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"Libraries, over the centuries, have been the most important way of keeping our collective wisdom. They were and still are a sort of universal brain where we can retrieve what we have forgotten and what we still do not know. If you will allow me to use such a metaphor, a library is the best possible imitation, by human beings, of a divine mind, where the whole universe is viewed and understood at the same time. A person able to store in his or her mind the information provided by a great library would emulate in some way the mind of God. In other words, we have invented libraries because we know that we do not have divine powers, but we try to do our best to imitate them."

(Umberto Eco in a speech delivered at the Bibliotheca Alexandrina on November 1, 2003.)

Eco, of course, knows he is echoing Borges here, and he goes on to discuss some of modern variations of "book" before coming back to the idea that a book is a fixed text, a way of dissembling the universe that is fixed and immutable. A library, then, is a collection of the frozen apprehensions of the world. Yes, they are records of the passage of God, but they are the historical records of God. They provide proof of the existence of God, but fail to illuminate where He might have gone.

That is not to say that libraries are useless, moldering piles of vegetable matter that are better used for providing mulch for sunflowers or cherry trees. I, personally, love a good library. Reading the catalog of Dr. John Dee's collection makes me feel like the mysteries of the world can be comprehended if one were to assemble enough texts, if one were able to read everything. Much like those librarians in Borges's hexagonal infinity who dream of the catalogue of catalogues. But such an assimilation of knowledge would simply inform of us of the world as it has been. (Borges, to his credit, posits that among the cryptic infinity of texts on the library's shelves there exist tomes that predict the future, if one could actually read them.) Such an assimilation would inform us of God as He had been, and by doing so, would make us God. And, at that moment, the library—as it was defined—would cease to exist because it would be incomplete. (Though one could argue that whoever read all the books and became God would understand that the act of reading was synonymous with writing and that the library was created—will be created—by this act.)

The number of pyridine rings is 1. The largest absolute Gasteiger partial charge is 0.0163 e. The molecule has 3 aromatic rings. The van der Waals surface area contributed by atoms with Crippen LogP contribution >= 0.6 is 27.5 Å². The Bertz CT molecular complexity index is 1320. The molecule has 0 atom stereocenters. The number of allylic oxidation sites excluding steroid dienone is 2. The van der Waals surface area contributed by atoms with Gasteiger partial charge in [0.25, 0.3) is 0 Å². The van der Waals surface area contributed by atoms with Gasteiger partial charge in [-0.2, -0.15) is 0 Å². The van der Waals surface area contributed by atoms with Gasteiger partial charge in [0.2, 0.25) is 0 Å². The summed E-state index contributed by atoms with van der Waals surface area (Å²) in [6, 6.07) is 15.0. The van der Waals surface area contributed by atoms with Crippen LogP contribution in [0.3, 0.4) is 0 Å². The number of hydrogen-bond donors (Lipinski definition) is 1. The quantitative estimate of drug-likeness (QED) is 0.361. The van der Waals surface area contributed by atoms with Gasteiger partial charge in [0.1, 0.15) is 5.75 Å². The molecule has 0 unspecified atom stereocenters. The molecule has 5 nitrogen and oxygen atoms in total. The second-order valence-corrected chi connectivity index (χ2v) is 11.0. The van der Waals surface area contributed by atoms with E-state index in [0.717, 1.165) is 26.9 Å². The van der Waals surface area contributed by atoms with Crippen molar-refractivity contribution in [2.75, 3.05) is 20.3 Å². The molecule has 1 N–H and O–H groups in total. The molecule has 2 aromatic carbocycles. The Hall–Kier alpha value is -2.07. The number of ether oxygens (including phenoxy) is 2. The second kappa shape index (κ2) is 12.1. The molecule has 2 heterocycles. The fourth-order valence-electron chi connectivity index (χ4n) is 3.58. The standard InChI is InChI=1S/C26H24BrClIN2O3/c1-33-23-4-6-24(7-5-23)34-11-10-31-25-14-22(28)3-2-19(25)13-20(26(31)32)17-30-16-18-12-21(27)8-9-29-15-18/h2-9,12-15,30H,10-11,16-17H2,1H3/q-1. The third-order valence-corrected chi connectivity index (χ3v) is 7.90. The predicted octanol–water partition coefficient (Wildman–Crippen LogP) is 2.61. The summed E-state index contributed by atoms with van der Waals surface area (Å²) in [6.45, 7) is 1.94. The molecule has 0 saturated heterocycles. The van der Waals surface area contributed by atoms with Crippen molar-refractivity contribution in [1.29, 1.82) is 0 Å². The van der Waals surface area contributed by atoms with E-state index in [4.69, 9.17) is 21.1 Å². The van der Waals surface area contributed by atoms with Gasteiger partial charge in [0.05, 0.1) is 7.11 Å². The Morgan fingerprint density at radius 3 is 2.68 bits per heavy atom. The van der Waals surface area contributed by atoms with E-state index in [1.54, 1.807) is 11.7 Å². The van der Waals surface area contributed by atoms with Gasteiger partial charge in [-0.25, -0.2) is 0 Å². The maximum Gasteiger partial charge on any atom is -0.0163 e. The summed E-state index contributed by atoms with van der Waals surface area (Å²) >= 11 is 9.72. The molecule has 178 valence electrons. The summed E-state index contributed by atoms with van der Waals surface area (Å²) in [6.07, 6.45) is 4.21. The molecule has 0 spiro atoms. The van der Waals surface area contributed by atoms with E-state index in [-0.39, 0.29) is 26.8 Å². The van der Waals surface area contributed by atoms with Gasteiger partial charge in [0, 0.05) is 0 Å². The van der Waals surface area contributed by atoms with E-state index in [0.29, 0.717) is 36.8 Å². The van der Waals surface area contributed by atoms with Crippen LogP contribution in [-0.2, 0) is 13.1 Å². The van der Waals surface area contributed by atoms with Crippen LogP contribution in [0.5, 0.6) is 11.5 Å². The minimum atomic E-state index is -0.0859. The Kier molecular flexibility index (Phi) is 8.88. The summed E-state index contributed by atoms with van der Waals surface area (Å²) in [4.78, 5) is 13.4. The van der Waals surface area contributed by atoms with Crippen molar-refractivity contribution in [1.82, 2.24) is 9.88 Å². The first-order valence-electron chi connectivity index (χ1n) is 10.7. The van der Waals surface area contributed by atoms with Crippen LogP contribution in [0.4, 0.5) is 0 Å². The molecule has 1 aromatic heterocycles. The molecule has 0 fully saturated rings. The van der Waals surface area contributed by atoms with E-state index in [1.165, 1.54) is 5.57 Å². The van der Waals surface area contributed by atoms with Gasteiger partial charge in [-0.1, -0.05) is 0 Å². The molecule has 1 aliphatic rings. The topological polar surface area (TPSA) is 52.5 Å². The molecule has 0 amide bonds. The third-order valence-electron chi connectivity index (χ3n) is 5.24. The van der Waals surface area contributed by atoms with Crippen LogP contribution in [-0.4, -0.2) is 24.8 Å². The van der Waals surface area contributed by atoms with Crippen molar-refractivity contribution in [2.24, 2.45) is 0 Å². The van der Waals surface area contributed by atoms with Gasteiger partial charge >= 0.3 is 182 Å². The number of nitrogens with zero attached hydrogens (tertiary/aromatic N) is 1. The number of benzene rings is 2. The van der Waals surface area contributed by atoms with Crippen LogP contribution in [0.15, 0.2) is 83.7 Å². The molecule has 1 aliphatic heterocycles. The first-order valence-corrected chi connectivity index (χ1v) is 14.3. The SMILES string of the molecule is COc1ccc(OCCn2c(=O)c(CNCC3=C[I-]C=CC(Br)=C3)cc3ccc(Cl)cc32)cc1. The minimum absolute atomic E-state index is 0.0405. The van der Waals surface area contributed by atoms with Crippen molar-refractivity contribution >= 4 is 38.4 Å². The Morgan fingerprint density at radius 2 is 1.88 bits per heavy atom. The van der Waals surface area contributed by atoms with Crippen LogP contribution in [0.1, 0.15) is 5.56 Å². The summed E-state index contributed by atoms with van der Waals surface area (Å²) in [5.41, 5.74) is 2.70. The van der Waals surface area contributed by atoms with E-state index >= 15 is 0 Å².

Libraries are, in varying degrees, an expression of order. They refute the possibility of chaos. Their shelves are the walls that protect us from the mean-spirited emptiness of random chance. They are the persistence of our need for a Rational Existence, a God who has a Plan and who isn't a Blind Idiot Creator, wracked by insanity and inconstancy.

I have been seeking order in my dreams; I have been trying to discern the Plan that informs the symbols and images that have been flooding my sleep. I have been attempting to gain access to that room in the library where I will find the book that will make my confusion comprehensible. But, even that book (yes, that one, the one she was devouring as she was being devoured—echoes of cycles of recursions) was filled with too many pages, too many possibilities. Every key could have been the right one.

The search for the key is a trap, I think. To seek the key is to be a cataloguer.

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